Lyons, a true sophomore, injured his meniscus – two cartilage pods in the knee that help solidify and smooth movement – at the end of summer workouts. He had surgery one week before drills began, which forced the Monroeville, Pa. native to miss much of camp. He began taking contact in the final week, then experienced a brief relapse that kept him from delivering any substantial play through the first three games. Now, with the knee nearly fully healed and the daily aches subsiding, Lyons is both becoming the possession receiver he really is and leaving behind the notion that his frame dictates solely a downfield threat.
"I have been coming along for a while," said Lyons, who has played in five games, catching as many passes for 86 yards, an average of 17.2 yards per grab. "The knee has been getting better and I have been getting healthy. It still bothers me a little bit to this day. It bothers me after the game. I was trying to baby it a little bit, and that made it even worse."
Lyons' toughness was pondered by head coach Rich Rodriguez, who noted that players must play through being hurt, as long as they are not injured. Lyons missed more time than expected because of his worries about the knee, but, in the last two games, has recorded all five of his receptions. He snared three passes for 48 yards in the loss at South Florida, but could not come up with a fourth-down catch on a low throw from backup quarterback Jarrett Brown to extend the last drive. Lyons caught two passes for 38 yards and drew a pass interference on a deep ball in the 55-14 win at Syracuse.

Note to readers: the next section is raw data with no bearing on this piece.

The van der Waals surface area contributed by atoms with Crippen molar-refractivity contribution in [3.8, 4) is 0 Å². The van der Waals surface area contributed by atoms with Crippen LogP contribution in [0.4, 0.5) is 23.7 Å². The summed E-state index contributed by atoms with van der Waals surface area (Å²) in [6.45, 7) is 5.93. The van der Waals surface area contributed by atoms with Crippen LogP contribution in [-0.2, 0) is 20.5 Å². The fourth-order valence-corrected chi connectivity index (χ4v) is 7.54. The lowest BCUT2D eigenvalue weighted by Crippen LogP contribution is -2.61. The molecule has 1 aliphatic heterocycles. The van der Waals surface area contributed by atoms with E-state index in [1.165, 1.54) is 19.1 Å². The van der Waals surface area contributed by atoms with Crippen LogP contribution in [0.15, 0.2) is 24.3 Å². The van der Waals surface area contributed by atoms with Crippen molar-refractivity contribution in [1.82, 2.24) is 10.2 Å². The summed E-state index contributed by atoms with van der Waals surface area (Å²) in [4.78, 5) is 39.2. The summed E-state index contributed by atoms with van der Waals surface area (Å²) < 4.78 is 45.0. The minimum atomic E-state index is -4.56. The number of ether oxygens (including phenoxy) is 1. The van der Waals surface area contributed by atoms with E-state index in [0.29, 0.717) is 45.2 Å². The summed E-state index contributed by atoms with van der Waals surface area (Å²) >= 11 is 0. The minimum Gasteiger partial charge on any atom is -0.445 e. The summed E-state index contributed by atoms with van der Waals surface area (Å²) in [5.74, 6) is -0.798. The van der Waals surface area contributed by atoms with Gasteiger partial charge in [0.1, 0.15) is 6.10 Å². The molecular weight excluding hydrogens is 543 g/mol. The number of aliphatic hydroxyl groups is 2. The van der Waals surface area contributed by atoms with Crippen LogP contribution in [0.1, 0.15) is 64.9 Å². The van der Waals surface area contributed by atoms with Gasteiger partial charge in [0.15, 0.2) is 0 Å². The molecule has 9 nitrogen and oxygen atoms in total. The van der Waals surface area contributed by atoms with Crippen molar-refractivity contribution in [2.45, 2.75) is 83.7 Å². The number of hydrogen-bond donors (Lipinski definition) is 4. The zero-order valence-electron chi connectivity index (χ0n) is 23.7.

The long pass was one of few that will likely be thrown to Lyons. One of the major fan misconceptions is that the 6-8, 220-pounder can currently be a downfield threat. His body still needs to develop, and Lyons lacks the speed and burst of former WVU receiver Chris Henry, or some of the other past deep threats like Jay Kearney, Reggie Rembert or James Jett. Lyons is actually a possession receiver better able to seal defenders to the outside with his body and get open on slant passes and tosses into the flat. He has flashed the desire and ability to go up and take away a ball from a smaller defender, including when he finally attacked the football on the long pass versus the Orange. Where in the past the receiver would have allowed the ball to come to him, he is now going to it. Catching it at the highest available point is the next step.
"Wes has done pretty well," Rodriguez said. "The last couple games he has gotten better and better, but the thing is he missed so much time in camp that I believe he will continue to progress. We have always tried to light a fire under him to get him to show some emotion, and I think it's just his personality. It's a lot more important to him than he shows it sometimes to you, but I've been pleased with his development the last couple of weeks."
Lyons' quietness covers an understated confidence. He caught 62 passes for 1,100 yards and 13 touchdowns as a senior, then played as a true freshman last year. He tallied four receptions for 39 yards in 10 games. Though the numbers don't indicate the degree of development, Lyons says he has seen changes in his game.
"It felt good to make a couple plays, get a couple balls thrown my way," said Lyons, who still ices the knee after every game and practice. "I am starting to feel a connection with everybody. If I can get open, the quarterback will find me. The repetitions are helping. Maybe I stepped out there too early at first. It flared up again. Now I have waited, and I feel I am ready to play."